Multipliers – A Special Kind of Onion

Almost exactly 2 years ago, I shared a post about onions, in particular, cebollines, a generic name in Spanish that may refer to onion chives (Allium schoenoprasum), garlic chives (Allium tuberosum), and also some types of green onions, such as very young bulb onions (Allium cepa) with their stems, or true scallions (Allium fistulosum).  There is another type of green onion, though, which is so important on the Mexican grill, that has its own name: cebollitas de cambray; they are a staple at Mexican BBQ parties (parrilladas) and taco restaurants (taquerías), grilled and slightly charred.

These onions are known as “knob onions” at some specialty produce markets, or by gardeners, as multiplier onions (Allium cepa, var. aggregatum), which is the same botanical group as shallots.  Multipliers are similar to shallots in terms of bulb size at maturity, about one inch (2.54 cm) across, and their growing habit, in which a plant is formed by a cluster of several stems that developed from a single set.  As of flavour, though, multipliers are just like a miniature version of the classic white onion, with a clear and very fresh taste.  In the photo below, a comparison between a scallion (top, no bulb) and a multiplier “knob” onion (bottom, bulging white bulb):

009 scallion and knob onion

Last year, I decided to try growing multiplier onions in my backyard.  In the spring, I bought a batch of sets (similar to the ones shown pictured at the top of the post) and planted them in rich soil; they took well, but being the impatient gardener that I am, mostly harvested them still immature, when they were just slightly forming a white bulb:

008 multipliers from last year 20200503
Young multiplier onions (2019)

This year, also impatiently, I ordered another batch, and shortly after that, realized that a few forgotten bulbs from last year had come back in my garden:

006 multipliers from last year 20200503
Multiplier onions amongst strawberry plants (May 2020)

In the photo, below, a close-up, showing that a single bulb had “multiplied” into a cluster of several stems:

007 multipliers from last year 20200503

Instead of fumbling with trying to cancel the order (considering that seed companies are extremely busy, due to the pandemic), I decided to just start an additional crop.  I received my new order last week:

001 multiplier Onions

Inside, wrapped in craft paper, there was a mesh bag (photo below, left), which contained a dozen onion sets (at the top of this post, and photo below, right):

I planted the new sets in one of the beds with multiplier onions from last year, to compare their growth side by side, as long as they were there.  About a week later, they were already sprouting (the plant in the middle is from last year):

005 multiplier onions 20200519

I will try to contain “the harvesting blues”, and wait until both crops form bulbs (maybe impatiently, but I will).  I am sure they will be oh, so nice! grilled and slightly charred, the Mexican way.


Incidentally, I am also growing true scallions; maybe then I will not feel the urge to  harvest my multiplier onions prematurely, hehe.  I usually start sprouting seed in boxes, indoors, and continue with more batches every three weeks:

101 scallions 20200520

The little seedlings are transplanted to a garden bed once hard frosts are over; it is amazing how they already look like a scallion, but in a miniature size, about two inches in length:

102 scallions 20200503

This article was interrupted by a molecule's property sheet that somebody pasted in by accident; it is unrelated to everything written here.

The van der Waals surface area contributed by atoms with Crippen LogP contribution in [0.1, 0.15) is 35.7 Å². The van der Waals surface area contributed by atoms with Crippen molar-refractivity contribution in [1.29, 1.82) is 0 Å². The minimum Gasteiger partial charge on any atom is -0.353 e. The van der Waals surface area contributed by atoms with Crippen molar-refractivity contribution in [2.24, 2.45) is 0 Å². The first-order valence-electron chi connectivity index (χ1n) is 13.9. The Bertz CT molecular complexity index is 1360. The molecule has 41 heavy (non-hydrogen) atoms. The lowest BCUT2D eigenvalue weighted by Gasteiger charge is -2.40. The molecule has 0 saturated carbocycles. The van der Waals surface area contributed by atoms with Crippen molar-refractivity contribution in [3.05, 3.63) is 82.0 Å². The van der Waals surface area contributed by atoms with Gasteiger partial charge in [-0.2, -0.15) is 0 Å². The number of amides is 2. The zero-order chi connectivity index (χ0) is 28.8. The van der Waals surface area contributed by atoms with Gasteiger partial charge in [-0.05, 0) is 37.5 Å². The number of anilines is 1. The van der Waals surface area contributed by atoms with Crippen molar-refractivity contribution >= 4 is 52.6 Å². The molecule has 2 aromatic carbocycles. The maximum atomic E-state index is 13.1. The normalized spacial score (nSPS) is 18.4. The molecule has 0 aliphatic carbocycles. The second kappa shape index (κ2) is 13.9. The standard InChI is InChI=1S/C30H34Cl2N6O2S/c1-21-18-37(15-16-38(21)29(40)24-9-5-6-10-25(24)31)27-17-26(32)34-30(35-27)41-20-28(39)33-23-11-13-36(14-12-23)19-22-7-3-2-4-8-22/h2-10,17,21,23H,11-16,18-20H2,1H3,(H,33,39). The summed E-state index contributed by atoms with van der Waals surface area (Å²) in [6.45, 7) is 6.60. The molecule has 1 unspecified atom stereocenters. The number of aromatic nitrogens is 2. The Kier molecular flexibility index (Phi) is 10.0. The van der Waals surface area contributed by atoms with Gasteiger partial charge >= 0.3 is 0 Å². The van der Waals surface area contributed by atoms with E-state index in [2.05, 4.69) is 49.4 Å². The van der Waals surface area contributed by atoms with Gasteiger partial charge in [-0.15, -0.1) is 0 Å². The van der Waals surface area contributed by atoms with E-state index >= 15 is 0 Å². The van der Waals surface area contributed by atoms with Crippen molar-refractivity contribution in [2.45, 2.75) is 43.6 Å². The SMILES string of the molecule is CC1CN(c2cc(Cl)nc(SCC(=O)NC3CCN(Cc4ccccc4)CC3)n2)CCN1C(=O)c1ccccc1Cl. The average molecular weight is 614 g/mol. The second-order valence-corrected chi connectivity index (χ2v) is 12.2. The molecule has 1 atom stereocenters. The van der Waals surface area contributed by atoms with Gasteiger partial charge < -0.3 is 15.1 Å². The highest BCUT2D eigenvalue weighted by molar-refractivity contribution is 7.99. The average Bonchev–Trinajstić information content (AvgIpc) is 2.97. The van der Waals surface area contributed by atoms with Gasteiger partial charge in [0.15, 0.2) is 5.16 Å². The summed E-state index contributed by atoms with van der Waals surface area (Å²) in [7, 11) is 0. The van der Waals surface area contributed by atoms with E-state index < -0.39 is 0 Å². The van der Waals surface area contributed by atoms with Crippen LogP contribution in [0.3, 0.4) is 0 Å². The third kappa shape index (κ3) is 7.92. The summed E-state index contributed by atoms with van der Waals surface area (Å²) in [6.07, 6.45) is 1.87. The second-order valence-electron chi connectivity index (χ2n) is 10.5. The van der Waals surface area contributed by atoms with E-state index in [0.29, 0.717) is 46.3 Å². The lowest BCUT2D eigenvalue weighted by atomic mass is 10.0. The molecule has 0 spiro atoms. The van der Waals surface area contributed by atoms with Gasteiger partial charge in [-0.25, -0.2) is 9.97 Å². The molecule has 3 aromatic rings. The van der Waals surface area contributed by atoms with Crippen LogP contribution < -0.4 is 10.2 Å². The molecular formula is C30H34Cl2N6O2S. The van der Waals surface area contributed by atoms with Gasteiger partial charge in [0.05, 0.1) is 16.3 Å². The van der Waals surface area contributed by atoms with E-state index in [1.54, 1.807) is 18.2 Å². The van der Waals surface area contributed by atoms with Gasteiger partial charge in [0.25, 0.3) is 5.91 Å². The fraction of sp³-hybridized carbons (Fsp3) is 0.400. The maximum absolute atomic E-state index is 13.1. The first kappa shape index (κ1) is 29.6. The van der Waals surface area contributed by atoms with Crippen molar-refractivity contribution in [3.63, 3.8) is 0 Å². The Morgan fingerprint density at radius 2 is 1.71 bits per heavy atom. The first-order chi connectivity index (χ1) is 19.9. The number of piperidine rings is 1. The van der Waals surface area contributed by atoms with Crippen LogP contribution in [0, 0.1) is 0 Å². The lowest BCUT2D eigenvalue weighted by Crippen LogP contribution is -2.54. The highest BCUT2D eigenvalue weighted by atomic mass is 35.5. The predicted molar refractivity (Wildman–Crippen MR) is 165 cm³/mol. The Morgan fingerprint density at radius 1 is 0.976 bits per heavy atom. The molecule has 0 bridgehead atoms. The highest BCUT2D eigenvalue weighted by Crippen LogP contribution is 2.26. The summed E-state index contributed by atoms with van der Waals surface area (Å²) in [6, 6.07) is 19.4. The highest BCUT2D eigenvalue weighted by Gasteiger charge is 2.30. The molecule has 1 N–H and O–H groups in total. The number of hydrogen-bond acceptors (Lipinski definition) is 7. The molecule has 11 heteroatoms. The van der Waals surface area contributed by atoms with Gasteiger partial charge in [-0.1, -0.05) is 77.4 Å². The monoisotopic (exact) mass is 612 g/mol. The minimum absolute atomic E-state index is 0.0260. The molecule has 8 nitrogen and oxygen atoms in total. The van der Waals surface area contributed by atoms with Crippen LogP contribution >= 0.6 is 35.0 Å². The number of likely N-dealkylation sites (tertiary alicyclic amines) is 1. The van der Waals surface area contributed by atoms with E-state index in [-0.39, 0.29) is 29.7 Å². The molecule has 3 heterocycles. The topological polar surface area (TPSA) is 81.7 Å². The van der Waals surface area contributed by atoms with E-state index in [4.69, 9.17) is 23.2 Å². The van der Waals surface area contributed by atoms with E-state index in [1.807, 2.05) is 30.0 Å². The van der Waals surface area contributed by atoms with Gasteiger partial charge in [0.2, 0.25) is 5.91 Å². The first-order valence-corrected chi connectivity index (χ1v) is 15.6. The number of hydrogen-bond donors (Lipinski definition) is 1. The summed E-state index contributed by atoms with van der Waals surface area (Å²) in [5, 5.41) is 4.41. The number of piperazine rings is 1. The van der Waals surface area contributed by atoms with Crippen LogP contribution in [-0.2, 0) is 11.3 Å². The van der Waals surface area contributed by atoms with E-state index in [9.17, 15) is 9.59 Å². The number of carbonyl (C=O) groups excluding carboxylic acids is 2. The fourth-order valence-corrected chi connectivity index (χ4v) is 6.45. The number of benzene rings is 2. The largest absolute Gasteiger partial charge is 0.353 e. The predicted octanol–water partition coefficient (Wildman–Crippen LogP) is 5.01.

True scallion seedlings (May 3, 2020)

Then, they just need consistent watering and sun:

103 scallions 20200519
True scallions, growing (May 19, 2020)

It is great to have scallions in the garden, since some recipes call for one or two, and it is very convenient to just go to the backyard, and grab what is needed.  I should be able to harvest some in about one more month.


I am linking to Cee’s Flower of the Day (FOTD) Challenge for May 21, 2020.

19 thoughts on “Multipliers – A Special Kind of Onion

  1. Looks like you’ll be set for great pico de gallo! I had a similar experience with onion sets a couple years back. I’d forgotten a couple of onions over winter snd they were happily sprouting! I didn’t need new onion sets because they had spread out nicely. 🙂

    Liked by 1 person

  2. My husband just planted some green onions along with our regular vegetable garden. We’ll see what happens. The seeds were two years old. Not sure it’ll work, but worth a try.

    Like

  3. What a great post about onions Irene. Somehow you have linked this post to the Ragtag Daily Post: The Blues and not to Cee’s blog. I was all set for an unhappy ending to the seed purchase giving you the blues. I hope you will be able to resist picking this time so you will have the onions and not have to buy more seeds.

    Like

    1. Haha, I did link to the Ragtag Daily Post because I mentioned trying not to get “the harvest blues” from resisting the urge to get the onions too soon. Thank you for the prompt!

      Liked by 1 person

  4. I always have scallions set in the fall so they come up early in spring. Always my first crop. We’ve been eating them for weeks. I put some seeds in the garden, but it does work better to grow them in a pot or barrel first then move them.

    Like

    1. I think that’s the principle of the multipliers, to eat some as scallions early in the season, then eat mature ones and leave/save some for next year’s crop. I just have to be patient now … hehe

      Liked by 1 person

Leave a Reply

Fill in your details below or click an icon to log in:

WordPress.com Logo

You are commenting using your WordPress.com account. Log Out /  Change )

Google photo

You are commenting using your Google account. Log Out /  Change )

Twitter picture

You are commenting using your Twitter account. Log Out /  Change )

Facebook photo

You are commenting using your Facebook account. Log Out /  Change )

Connecting to %s